Networks losing the plot?

There was a time that’s almost a distant memory now, when winter drama seasons boasted one of the best lineups and the networks still produced charming, feel good dramas, particularly romantic comedies like Koi no Chikara that captured the imagination and hearts of the audience with intriguing story lines, well-developed characters and great chemistry among the cast. Attempts at the romance genre have failed rather miserably in recent years, perhaps mirroring the funk that the Japanese increasingly feel, as some of my friends tell me. Will there be hope for warmhearted love stories or are we staring at its gradual demise?

Now, investigative dramas and continuing series fill a season in a reflection of the networks’ desperate desire to resurrect drama ratings. This winter there are 8 investigative dramas including 1 that is a continuing series, the long-running Aibou. With the exception of Aibou, which is in its ninth season now, none have come anywhere near 20%. In spring, the networks promise a return of Jin, Challenged, Boss and Hagane no Onna. Boss may have been popular, but the drama was, in so many ways, one of the worst detective dramas in recent memory. The potential of its cast was wasted and will probably suffer the same fate in the sequel.

It wouldn’t be so bad if these dramas had the same high production values and acting as WOWOW. This satellite broadcast TV channel has astutely made suspense, investigative and social dramas its niche, and has, in my opinion, certainly done well in its mission “to make Japanese television more interesting, moving and to have people cry and laugh”. It has had the occasional duds too, but watching dramas like Pandora, Soratobu Taiya and Marks no Yama is like a indulgent treat to spoil a child. I can never watch a drama by one of the networks again without wondering why they can’t do better. And then crave for my next WOWOW fix … … unfortunately their dramas are not always easily available. NHK has shown that it can deliver mesmerising dramas like Gaiji Keisatsu, Hagetaka and Chase but it is inconsistent. TV Asahi and NTV are more erratic but sometimes produce winners.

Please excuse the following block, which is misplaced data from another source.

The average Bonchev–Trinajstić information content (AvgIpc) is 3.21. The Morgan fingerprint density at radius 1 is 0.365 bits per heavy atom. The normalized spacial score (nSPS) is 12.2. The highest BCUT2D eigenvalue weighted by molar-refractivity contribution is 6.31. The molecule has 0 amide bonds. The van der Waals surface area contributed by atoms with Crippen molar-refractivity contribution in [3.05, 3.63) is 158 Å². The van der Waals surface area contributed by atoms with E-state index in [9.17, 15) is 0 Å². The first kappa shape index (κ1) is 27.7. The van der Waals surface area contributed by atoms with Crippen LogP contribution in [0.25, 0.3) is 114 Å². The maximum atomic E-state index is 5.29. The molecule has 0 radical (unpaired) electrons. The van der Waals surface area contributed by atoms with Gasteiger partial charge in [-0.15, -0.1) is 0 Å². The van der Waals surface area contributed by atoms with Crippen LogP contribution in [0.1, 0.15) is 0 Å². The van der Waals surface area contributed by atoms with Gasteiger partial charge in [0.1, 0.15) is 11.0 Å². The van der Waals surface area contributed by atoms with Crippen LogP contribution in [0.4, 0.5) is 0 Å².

For a dose of decent investigative dramas this season, tune in to TV Asahi. The network has chosen ‘shibui otoko’ (men with masculine aura) like Takahashi Katsunori, Funakoshi Eiichiro and Tamura Masakazu as its leading men in the winter drama lineup. Tamura’s Kokuhatsu ~ Kokusen Bengonin looks the most promising. Give Fuji TV and TBS a miss.

Akuto
Akuto ~ Juuhanzai Sousahan